Sunday, January 14, 2007

Reactionary Chinese & other wisdom in comparative perspective

Wisdom and Chinese Philosophy
Journal of Chinese Philosophy, vol. 33, no 3., September 2006

Discounting the book reviews unrelated to the issue theme, here are the contents:

What Is Wisdom? (Chung-Ying Cheng)
Wisdom in Comparative Perspectives (Xinzhong Yao)
Philosophy of the Yijing: Insights into Taiji and Dao as Wisdom of Life (Chung-Ying Cheng)
Yi: Practical Wisdom in Confucius’s Analects (Jiyuan Yu)
From “What Is Below” to “What Is Above”: A Confucian Discourse on Wisdom (Xinzhong Yao)
Philosophy and Philosophical Reasoning in the Zhuangzi: Dealing with Plurality (Karyn Lynne Lai)
Signs of Liberation?—A Semiotic Approach to Wisdom in Chinese Madhyamika Buddhism (Brian Bocking & Youxuan Wang)
A Neo-Confucian Conception of Wisdom: Wang Yangming in the Innate Moral Knowledge (Liangzhi) (Yong Huang)
Can We Attain Wisdom? A Non-Dualist Problem in Saiva Philosophy (Gavin Flood)
“Wisdom as Folly”: Comparative Reflections on a Pauline Paradox (Christopher D. Hancock)
Receiving and Acquiring Wisdom in Islam (David Thomas)

Three years ago I reviewed the 30th anniversary issue of the Journal of Chinese Philosophy and found it wanting. This issue is just as unsatisfying, not because it lacks objective information about its subject matter, but because the absence of criticism of the reactionary belief systems contained in it bespeak an unacceptable gullibility.

A working definition of wisdom might be the combination of deep insight and practical judgment. In our contemporary world, insight has to extend far beyond the realm of immediate personal judgment, as I argued three years ago in my presentation Wisdom and Abstract Thought. Alas, the traditional belief systems of Confucianism, Buddhism, Christianity, and Islam muck it up completely with obscurantist metaphysics and harmful superstitions.

In his preface Chung-Ying Cheng claims that wisdom is theoretical and practical, and that it is synthetic. (317-8) Unfortunately, neither he nor any of his authors have any theory of their own by which to judge the traditional "theories" described herein.

In his main essay Cheng outlines the metaphysics on which the Yiching (I Ching) is based. The highest organizing principles are the taiji (supreme ultimate) and the dao. The next level is comprised of the interactions of yin and yang. Reality is a recursive, organismic totality.

Yi is righteousness, or more accurately, appropriateness. Confucius considers appropriateness (yi) to be supreme, but he also ranks wisdom (zhi) highly. According to Jiyuan Yu, Confucian wisdom is both theoretical and practical. It is theoretical because the sage knows the ming (destiny, mandate) of heaven. Appropriateness concerns practical affairs. (341-2) Confucius does not give a detailed picture of their relationship, but the author claims:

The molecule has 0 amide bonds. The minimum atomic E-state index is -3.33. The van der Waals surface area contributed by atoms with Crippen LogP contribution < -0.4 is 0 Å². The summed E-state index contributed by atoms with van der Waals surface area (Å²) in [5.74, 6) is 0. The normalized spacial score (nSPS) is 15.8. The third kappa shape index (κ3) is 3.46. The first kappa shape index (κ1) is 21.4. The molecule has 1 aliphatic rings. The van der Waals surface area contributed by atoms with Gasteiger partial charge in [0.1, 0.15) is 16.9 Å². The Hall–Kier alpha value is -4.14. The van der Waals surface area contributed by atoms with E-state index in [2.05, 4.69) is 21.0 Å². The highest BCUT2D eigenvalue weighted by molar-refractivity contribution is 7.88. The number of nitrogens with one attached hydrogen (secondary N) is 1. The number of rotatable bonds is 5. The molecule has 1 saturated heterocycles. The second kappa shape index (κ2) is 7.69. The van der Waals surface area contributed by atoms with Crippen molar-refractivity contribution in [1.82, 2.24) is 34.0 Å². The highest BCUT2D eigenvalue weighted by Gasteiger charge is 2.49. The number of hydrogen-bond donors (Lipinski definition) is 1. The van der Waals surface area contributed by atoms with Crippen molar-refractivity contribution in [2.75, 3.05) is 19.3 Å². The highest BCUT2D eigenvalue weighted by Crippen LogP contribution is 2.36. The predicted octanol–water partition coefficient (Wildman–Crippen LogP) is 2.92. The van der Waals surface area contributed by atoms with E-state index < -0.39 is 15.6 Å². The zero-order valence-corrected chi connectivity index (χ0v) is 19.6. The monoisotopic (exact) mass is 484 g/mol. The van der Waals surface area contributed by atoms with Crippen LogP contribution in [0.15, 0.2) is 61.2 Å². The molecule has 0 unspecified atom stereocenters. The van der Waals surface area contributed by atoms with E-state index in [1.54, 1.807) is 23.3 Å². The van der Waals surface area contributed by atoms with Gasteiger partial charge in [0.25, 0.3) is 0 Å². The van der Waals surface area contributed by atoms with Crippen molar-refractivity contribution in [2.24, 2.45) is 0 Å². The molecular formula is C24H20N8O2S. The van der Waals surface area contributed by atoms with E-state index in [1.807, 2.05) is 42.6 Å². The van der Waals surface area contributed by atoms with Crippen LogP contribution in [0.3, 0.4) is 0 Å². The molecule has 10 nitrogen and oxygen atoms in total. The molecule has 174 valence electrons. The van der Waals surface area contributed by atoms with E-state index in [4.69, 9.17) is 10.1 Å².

. . . to have wisdom is to know the social rites and their ontological grounds, while appropriateness is more closely associated with the agent's choosing and determining. (342)
He thinks this brings Confucius close to Aristotle, and attempts to tease out the obscurities in Mencius' conceptions.

The author further argues that practical reasoning is flexible and based on ethical particularism and analogical reasoning.

Xinzhong Yao argues that Confucianism begins with knowledge of human affairs (below) to make claims about ultimate reality (above). In the Confucian view, fact and value are inseparable. (350) (It seems they are indistinguishable.) Confucius, in contrast to Plato, does not draw an absolute distinction between the visible world and the intelligible world. (351) In Confucianism, knowledge begins in small matters but such is insufficient in itself to take on great responsibilities. "For Confucius and Mengzi, [Mencius] knowledge of humans would not be qualified as wisdom unless it is concerned with human nature, and is able to reveal to us the knowledge of human destiny." (352) Destiny is knowable only by knowing human nature, which is based in morals, not on a conception of faculties. (353) Mengzi's conception of destiny is imbued with his notion of the innate tendency toward goodness of human nature. This tilts the notion of predestination from the cosmic towards the human sphere. (354) The emphasis of Confucianism is on virtue, not fatalism, for the better one understands and acts in accordance with human nature, the better one understands destiny, as human and cosmic nature are intertwined. (356) Hence, from below to above. (357) Heaven is vaguely defined. (358) Confucius is an optimist though aware of human limitations. (359)